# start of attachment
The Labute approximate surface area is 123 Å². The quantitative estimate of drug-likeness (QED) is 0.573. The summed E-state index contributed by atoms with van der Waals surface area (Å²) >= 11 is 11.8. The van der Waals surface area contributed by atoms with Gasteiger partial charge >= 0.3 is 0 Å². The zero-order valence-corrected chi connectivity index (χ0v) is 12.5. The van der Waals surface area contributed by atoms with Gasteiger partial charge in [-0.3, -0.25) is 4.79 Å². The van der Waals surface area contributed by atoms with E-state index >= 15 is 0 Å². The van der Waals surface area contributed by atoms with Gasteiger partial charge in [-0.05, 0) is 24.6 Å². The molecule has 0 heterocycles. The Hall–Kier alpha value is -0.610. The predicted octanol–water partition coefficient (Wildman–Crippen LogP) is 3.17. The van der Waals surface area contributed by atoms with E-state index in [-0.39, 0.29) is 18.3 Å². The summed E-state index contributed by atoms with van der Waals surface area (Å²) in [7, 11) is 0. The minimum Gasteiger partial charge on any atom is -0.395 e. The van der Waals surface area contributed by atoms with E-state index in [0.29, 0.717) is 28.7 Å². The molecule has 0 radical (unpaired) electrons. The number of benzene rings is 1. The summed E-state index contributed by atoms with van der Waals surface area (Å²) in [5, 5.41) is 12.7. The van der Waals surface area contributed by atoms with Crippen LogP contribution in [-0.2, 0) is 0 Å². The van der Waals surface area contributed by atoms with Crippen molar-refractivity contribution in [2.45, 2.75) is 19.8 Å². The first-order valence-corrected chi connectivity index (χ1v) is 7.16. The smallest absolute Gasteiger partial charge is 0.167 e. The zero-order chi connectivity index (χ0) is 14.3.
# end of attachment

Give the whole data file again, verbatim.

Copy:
The Labute approximate surface area is 123 Å². The quantitative estimate of drug-likeness (QED) is 0.573. The summed E-state index contributed by atoms with van der Waals surface area (Å²) >= 11 is 11.8. The van der Waals surface area contributed by atoms with Gasteiger partial charge >= 0.3 is 0 Å². The zero-order valence-corrected chi connectivity index (χ0v) is 12.5. The van der Waals surface area contributed by atoms with Gasteiger partial charge in [-0.3, -0.25) is 4.79 Å². The van der Waals surface area contributed by atoms with E-state index >= 15 is 0 Å². The van der Waals surface area contributed by atoms with Gasteiger partial charge in [-0.05, 0) is 24.6 Å². The molecule has 0 heterocycles. The Hall–Kier alpha value is -0.610. The predicted octanol–water partition coefficient (Wildman–Crippen LogP) is 3.17. The van der Waals surface area contributed by atoms with E-state index in [-0.39, 0.29) is 18.3 Å². The summed E-state index contributed by atoms with van der Waals surface area (Å²) in [7, 11) is 0. The minimum Gasteiger partial charge on any atom is -0.395 e. The van der Waals surface area contributed by atoms with E-state index in [0.29, 0.717) is 28.7 Å². The molecule has 0 radical (unpaired) electrons. The number of benzene rings is 1. The summed E-state index contributed by atoms with van der Waals surface area (Å²) in [5, 5.41) is 12.7. The van der Waals surface area contributed by atoms with Crippen LogP contribution in [-0.2, 0) is 0 Å². The van der Waals surface area contributed by atoms with Crippen molar-refractivity contribution in [2.45, 2.75) is 19.8 Å². The first-order valence-corrected chi connectivity index (χ1v) is 7.16. The smallest absolute Gasteiger partial charge is 0.167 e. The zero-order chi connectivity index (χ0) is 14.3.